The election is over, the votes are tallied and in most races the winners have been announced (enjoy your recount, Virginia Attorney General race!). Now we have learned that party loyalty isn’t always what it’s cracked up to be, some politicians can see a bright side in any loss, Colorado has a love/hate affair with taxes, and that voting may have broken some glass ceilings, but there is such a thing as a too complicated ballot.
Here are the six best reactions to the 2013 election results:
1. “New Jersey Democrats are corrupt!”
Heading into election day, it was a foregone conclusion that Republican Governor Chris Christie would be reelected. That didn’t stop Democratic candidate Barbara Buono from ripping her state party a new one for refusing to provide her with any support during the campaign, however. “The Democratic political bosses — some elected and some not — made a deal with this governor despite him representing everything they’re supposed to be against,” Buono raged, according to Talking Points Memo. “They didn’t do it to help the state. They did it out of a desire to help themselves politically and financially.
Gov. Christie was reelected 60 percent to Buono’s 38 percent.
2. “It’s the Year of the Woman Mayor!”
EMILY’s List is already hoping that 2014 will turn into the year of the woman governor. But until then, they are happy to accept a 2013 “year of the woman mayor.” According to their press release, seven (or eight) women have been elected this cycle (Minneapolis Mayor-elect Besty Hodges’ win isn’t official yet due to instant runoff voting, but is expected to be announced sometime this week). Even better, at least three of them were the first women that their cities had ever elected.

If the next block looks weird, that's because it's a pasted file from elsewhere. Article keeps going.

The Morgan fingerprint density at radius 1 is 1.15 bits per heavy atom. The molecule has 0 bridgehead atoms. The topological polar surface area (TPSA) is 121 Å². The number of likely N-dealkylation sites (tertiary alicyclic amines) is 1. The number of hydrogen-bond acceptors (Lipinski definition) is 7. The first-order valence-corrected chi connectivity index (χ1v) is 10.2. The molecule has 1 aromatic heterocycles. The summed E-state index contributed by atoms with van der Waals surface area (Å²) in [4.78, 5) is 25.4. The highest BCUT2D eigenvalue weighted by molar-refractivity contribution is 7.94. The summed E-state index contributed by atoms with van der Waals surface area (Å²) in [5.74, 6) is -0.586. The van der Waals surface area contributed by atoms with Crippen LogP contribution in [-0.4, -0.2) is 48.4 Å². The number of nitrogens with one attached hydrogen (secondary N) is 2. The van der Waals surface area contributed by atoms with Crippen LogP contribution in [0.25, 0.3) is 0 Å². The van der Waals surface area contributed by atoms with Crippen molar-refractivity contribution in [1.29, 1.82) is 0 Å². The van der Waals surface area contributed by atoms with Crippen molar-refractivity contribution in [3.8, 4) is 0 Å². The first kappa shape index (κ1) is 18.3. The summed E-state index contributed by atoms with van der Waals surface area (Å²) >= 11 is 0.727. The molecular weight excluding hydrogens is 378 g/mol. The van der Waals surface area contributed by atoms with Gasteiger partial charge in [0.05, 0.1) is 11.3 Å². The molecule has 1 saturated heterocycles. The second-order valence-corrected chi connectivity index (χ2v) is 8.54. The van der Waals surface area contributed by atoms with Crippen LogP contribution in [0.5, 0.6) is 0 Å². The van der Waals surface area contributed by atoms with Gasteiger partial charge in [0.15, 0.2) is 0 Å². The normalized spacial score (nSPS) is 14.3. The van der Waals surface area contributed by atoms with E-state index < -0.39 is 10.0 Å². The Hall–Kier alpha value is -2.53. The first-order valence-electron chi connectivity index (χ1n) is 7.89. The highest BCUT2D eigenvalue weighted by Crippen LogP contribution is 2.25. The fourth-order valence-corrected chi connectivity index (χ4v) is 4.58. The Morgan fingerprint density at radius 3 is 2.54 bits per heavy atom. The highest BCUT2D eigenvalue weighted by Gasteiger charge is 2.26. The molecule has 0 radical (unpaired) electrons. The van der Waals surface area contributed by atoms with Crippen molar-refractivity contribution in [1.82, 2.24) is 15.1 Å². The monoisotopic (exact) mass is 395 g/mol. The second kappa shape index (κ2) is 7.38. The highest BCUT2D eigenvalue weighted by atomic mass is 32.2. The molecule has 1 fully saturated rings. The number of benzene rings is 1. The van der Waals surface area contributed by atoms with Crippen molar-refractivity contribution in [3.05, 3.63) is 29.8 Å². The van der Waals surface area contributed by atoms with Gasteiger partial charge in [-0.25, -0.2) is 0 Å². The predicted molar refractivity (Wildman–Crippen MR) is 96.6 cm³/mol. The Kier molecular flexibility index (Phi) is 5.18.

3. “Opposing Obamacare is going to win all the races in 2014!”
Somehow, despite the fact that Republican Ken Cuccinelli lost the Virginia governor’s race to Democratic candidate Terry McAuliffe, the GOP has chosen to see the loss as a sign that making opposition to the Affordable Care Act your campaign platform is a winning tactic for the upcoming midterms. “Despite being outspent by an unprecedented $15 million, this race came down to the wire because of Obamacare,” said GOP Chairman Pat Mullins, Slate reports. Since Cuccinelli was down by 7 points in earlier polling and only lost by 3, apparently that translated into a “win” for Republican activists, who say that if there had only been a few more weeks they could have pulled off a victory.
Maybe. But by the time 2014 comes around and the new coverage plans have been in effect for months, Obamacare opposition may be a much harder sell to the general voting public.
4. “Stop forcing us to look into renewable energy, or we’ll keep trying to secede!”
The “51st state” plan flopped, with most of the counties in Colorado poised to become “North Colorado” voting down the measure. But according to secession supporters, this sort of movement will continue as long as the “tyranny” of big government continues. “We’re not renewable-energy unfriendly out here in rural Colorado,” secessionist Sean Conway told CNN. “But when you start imposing mandates different on other folks than yourself, that’s the definition of tyranny, and I think it’s kind of where this whole issue started to manifest itself.”
5. “Voting used to be so much easier.”
The race for Minneapolis mayor turned into a 35 candidate long ballot, with entries from party stalwarts to Captain Jack Sparrow (not a joke). With voters allowed to rank their choices and pick three, it made for a long and cumbersome election process, and one that won’t have an official winner until Wednesday. Many voting rights advocates claim that ranked choice will make for a more “consensus” driven result. But one voter expressed the thoughts of a number of ballot fillers when he told the local CBS affiliate, “I miss being able to vote for one guy or one gal.”
6. “We will do everything in our power to make sure kids don’t smoke pot and that we don’t have people driving who are high.”
Colorado has voted up a proposal to heavily tax marijuana, but refused to raise taxes in general to fund schools. The pot tax at most will bring in $40 million for public schools, but a more ambitious plan to increase income taxes to provide $1 billion in education funding failed. So, now the state is in the position where they need to hope a lot of folks grab a joint — for the sake of the children, of course.
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